The Unfastening

As the father turns away from the thought
of his failure, the hands remove
his glasses and rub his eyes over

and over, drying the nonexistent tears.
Unknown to the one who is troubled
about losing his hair, his fingers stroke

his baldness as he speaks. the body,
our constant companion, understands
the loneliness of the hostess in her dark

driveway, embracing herself after the guests
who promised more and soon have gone,
and even visits the old schoolteacher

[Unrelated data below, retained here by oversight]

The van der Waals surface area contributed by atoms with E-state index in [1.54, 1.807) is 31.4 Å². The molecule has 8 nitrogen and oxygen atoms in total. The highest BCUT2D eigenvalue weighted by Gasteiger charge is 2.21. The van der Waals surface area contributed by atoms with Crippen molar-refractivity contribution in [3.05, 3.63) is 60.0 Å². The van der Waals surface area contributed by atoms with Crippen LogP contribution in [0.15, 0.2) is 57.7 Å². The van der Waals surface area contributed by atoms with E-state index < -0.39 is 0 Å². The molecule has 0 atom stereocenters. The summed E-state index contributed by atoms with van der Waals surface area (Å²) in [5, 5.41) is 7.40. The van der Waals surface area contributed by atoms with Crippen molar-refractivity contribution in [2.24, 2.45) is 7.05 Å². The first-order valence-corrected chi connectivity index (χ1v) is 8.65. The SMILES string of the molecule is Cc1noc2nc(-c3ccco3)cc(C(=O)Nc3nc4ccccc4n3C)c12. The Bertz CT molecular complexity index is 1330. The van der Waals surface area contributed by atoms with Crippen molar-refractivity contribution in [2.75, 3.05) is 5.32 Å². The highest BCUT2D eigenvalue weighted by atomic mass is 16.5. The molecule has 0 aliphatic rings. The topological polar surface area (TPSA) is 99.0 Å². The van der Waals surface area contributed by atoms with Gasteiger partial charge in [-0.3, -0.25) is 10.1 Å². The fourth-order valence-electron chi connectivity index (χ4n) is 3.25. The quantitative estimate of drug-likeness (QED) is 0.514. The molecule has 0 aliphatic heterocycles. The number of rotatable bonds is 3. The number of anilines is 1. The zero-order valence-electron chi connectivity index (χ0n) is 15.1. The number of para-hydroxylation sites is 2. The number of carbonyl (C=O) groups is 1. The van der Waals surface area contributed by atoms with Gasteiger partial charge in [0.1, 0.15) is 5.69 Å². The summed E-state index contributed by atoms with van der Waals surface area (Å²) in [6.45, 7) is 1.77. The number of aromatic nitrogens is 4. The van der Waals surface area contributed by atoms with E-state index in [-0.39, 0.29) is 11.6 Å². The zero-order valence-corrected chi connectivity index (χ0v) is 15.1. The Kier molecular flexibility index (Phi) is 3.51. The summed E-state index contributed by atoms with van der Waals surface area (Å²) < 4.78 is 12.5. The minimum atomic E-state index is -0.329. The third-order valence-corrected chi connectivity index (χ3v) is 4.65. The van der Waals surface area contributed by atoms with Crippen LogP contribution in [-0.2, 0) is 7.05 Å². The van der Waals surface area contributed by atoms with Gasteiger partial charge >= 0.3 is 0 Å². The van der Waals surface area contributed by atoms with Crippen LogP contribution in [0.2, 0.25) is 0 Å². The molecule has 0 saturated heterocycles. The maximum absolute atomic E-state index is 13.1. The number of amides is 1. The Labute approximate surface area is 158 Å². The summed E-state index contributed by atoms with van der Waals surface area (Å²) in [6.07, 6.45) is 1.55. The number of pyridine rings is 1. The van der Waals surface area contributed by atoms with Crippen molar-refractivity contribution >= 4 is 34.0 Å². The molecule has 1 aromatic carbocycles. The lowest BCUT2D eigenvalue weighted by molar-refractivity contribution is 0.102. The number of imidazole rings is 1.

who reads the same happy ending to each
new class, working her toes in her shoes.
How could the people of the kingdom

not have known the curse of sorrow
was nothing more than a long sleep
they had only to wake from? In dreams

the body, which longs for transformation
too, suddenly lifts us above the dark
roofs of our houses, and far above

the streets of the town, until they seem
like any other small things fastened to earth.

Explore an earlier version of this poem through a question about craft.

Hear Wes McNair read this poem.